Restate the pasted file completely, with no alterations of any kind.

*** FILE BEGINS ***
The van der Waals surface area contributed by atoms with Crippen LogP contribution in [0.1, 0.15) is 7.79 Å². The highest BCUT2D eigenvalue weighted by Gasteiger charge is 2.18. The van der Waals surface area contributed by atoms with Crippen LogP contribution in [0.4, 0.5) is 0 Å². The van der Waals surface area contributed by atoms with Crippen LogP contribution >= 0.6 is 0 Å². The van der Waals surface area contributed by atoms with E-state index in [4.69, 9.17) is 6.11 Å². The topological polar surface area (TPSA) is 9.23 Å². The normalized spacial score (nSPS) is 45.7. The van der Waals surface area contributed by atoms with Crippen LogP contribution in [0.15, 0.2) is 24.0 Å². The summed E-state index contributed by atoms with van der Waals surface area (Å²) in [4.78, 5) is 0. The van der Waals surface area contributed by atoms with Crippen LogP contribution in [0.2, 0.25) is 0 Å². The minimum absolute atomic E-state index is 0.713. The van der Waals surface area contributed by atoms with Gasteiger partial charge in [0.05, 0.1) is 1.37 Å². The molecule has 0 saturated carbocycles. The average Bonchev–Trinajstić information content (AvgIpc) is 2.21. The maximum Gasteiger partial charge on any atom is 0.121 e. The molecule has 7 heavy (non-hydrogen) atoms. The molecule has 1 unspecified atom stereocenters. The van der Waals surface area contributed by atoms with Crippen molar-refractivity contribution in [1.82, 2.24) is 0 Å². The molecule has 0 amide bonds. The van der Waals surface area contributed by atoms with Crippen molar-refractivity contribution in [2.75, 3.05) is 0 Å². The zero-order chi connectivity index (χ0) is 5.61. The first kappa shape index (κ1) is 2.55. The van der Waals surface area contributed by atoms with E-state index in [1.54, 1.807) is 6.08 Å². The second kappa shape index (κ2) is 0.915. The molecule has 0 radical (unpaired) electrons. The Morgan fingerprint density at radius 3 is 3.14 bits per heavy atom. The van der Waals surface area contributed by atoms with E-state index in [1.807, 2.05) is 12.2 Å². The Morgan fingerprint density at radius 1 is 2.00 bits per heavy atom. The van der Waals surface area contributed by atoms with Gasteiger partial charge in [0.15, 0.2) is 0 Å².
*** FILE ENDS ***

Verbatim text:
The van der Waals surface area contributed by atoms with Crippen LogP contribution in [0.1, 0.15) is 7.79 Å². The highest BCUT2D eigenvalue weighted by Gasteiger charge is 2.18. The van der Waals surface area contributed by atoms with Crippen LogP contribution in [0.4, 0.5) is 0 Å². The van der Waals surface area contributed by atoms with Crippen LogP contribution >= 0.6 is 0 Å². The van der Waals surface area contributed by atoms with E-state index in [4.69, 9.17) is 6.11 Å². The topological polar surface area (TPSA) is 9.23 Å². The normalized spacial score (nSPS) is 45.7. The van der Waals surface area contributed by atoms with Crippen LogP contribution in [0.15, 0.2) is 24.0 Å². The summed E-state index contributed by atoms with van der Waals surface area (Å²) in [4.78, 5) is 0. The van der Waals surface area contributed by atoms with Crippen LogP contribution in [0.2, 0.25) is 0 Å². The minimum absolute atomic E-state index is 0.713. The van der Waals surface area contributed by atoms with Gasteiger partial charge in [0.05, 0.1) is 1.37 Å². The molecule has 0 saturated carbocycles. The average Bonchev–Trinajstić information content (AvgIpc) is 2.21. The maximum Gasteiger partial charge on any atom is 0.121 e. The molecule has 7 heavy (non-hydrogen) atoms. The molecule has 1 unspecified atom stereocenters. The van der Waals surface area contributed by atoms with Crippen molar-refractivity contribution in [1.82, 2.24) is 0 Å². The molecule has 0 amide bonds. The van der Waals surface area contributed by atoms with Crippen molar-refractivity contribution in [2.75, 3.05) is 0 Å². The zero-order chi connectivity index (χ0) is 5.61. The first kappa shape index (κ1) is 2.55. The van der Waals surface area contributed by atoms with E-state index in [1.54, 1.807) is 6.08 Å². The second kappa shape index (κ2) is 0.915. The molecule has 0 radical (unpaired) electrons. The Morgan fingerprint density at radius 3 is 3.14 bits per heavy atom. The van der Waals surface area contributed by atoms with E-state index in [1.807, 2.05) is 12.2 Å². The Morgan fingerprint density at radius 1 is 2.00 bits per heavy atom. The van der Waals surface area contributed by atoms with Gasteiger partial charge in [0.15, 0.2) is 0 Å².